What is a press release?
The bare bones answer to this is: A press release is a brief written summary or update, alerting the local media about your group’s news and activities. However, we’ve found that press releases are much more exciting than that!
Press releases are similar to news articles in that they inform the public, but they’re usually prepared by people like you who are working in specialized fields, like community development or public health. You probably know by now that it can be difficult to tell the community what you’re doing, and what you’re about. A press release is one way for you to reach out and tell the community (for example) “Hey, we’re the Howardsville Healthcare Workers for Healthy Hispanic Children; and we’re trying to develop a scholarship fund to help low income Hispanic children go to college.”
Like a news story, press releases are:
- created either to preview an upcoming event or to inform the public about something that has already occurred
- written in a clear, concise manner that easily and quickly conveys its message to the reader
- written with the most current and pertinent information in the first two paragraphs
- subject to editing for content and space or time requirements, depending on the media
Unlike a news story, press releases are not:
- always a high priority for media producers to cover
- written by professional journalists
In the following section we’ll give you some helpful tips for preparing your press release to help get your story out to the community.
Why do you need a press release?
Your press release will help your group in a number of ways. It can:
- Announce an event, schedule, study, campaign, workshop, or election of new leaders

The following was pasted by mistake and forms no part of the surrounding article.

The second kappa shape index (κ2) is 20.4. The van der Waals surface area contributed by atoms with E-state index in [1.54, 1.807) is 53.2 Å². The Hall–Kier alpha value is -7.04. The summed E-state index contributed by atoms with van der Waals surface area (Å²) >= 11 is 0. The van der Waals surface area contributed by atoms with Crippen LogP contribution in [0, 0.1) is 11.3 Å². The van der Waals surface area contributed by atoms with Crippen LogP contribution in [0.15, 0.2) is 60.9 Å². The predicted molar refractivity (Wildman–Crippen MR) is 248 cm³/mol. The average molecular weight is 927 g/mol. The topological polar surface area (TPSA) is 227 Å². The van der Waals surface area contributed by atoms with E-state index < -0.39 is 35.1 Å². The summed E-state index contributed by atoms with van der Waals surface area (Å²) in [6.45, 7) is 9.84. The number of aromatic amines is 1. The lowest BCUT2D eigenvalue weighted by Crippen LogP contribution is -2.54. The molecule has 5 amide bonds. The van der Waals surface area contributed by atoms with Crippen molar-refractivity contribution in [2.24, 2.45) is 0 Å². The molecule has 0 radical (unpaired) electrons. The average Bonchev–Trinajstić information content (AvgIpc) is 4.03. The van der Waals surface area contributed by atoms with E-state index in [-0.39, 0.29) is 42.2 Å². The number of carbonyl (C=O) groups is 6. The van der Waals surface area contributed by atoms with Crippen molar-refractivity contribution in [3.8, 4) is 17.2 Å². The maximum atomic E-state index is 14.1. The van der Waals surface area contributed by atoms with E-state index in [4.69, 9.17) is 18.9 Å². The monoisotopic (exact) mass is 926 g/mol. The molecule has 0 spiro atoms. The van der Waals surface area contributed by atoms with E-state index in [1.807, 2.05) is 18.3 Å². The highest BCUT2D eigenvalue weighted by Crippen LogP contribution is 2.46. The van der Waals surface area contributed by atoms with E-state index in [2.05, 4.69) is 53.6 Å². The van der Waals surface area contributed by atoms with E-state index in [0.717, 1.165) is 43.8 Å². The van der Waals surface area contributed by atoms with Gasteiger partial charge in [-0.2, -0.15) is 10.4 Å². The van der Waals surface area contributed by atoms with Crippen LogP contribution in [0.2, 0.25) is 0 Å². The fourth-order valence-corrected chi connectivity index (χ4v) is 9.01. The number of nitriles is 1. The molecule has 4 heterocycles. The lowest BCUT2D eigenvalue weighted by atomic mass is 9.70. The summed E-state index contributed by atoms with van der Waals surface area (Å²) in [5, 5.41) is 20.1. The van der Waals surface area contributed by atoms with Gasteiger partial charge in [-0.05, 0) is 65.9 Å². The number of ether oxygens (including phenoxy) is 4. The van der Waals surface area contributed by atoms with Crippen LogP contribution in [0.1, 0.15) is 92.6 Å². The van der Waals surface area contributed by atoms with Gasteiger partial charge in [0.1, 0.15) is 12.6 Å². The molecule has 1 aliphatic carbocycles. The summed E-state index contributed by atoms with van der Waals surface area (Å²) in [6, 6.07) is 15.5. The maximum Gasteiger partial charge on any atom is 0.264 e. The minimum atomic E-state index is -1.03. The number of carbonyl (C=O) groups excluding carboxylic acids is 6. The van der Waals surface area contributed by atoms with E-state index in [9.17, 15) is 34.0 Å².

- Tell people why you think this development is news
- Show your perspective on the development
- Increase the visibility of your leaders (if quoted in the release)
- Remind people of what your group does and how active in the community you are
- Allow you to highlight or summarize a report
Before you start thinking a press release is going to solve all your publicity woes, now is a good time to note that by itself, a press release isn’t going to get you a lot of media attention. The average reporter or editor gets more press releases than he or she could possibly use. Your press release should be just one part of your media campaign.
When should you prepare a press release?
You and your group should consider press releases only when you have news that you want the public to share, for example:
- News of upcoming public events
- Reports of recent public events
- Reports of organizational changes that may be of interest to the general public (i.e. a merger of two organizations; launching of a new teen chapter)
- Reports of awards, prizes, grants or publications connected with your cause
- Reports of hiring or promotions of staff members, particularly top managers
- Announcements of recruiting drives for volunteers
- Announcement of the start-up of your next season of classes, training sessions, services, etc.
If you have no hard news, you and your group could create some. For example, if a national organization announces facts that are relevant to your cause, you could make a good story by asking local experts for their reactions.
How do you prepare a press release?
So what do you need to write your press release? To start, you’ll need a computer on which to type your story and send it to the media. Almost all newspapers, as well as TV and radio stations – even the smallest ones – prefer to receive material electronically. That makes it easy for them to edit, and also means that they don’t have to do anything to set it up to go into print or be read on the air. (If you’re submitting to a website, you have no choice but to do it electronically.)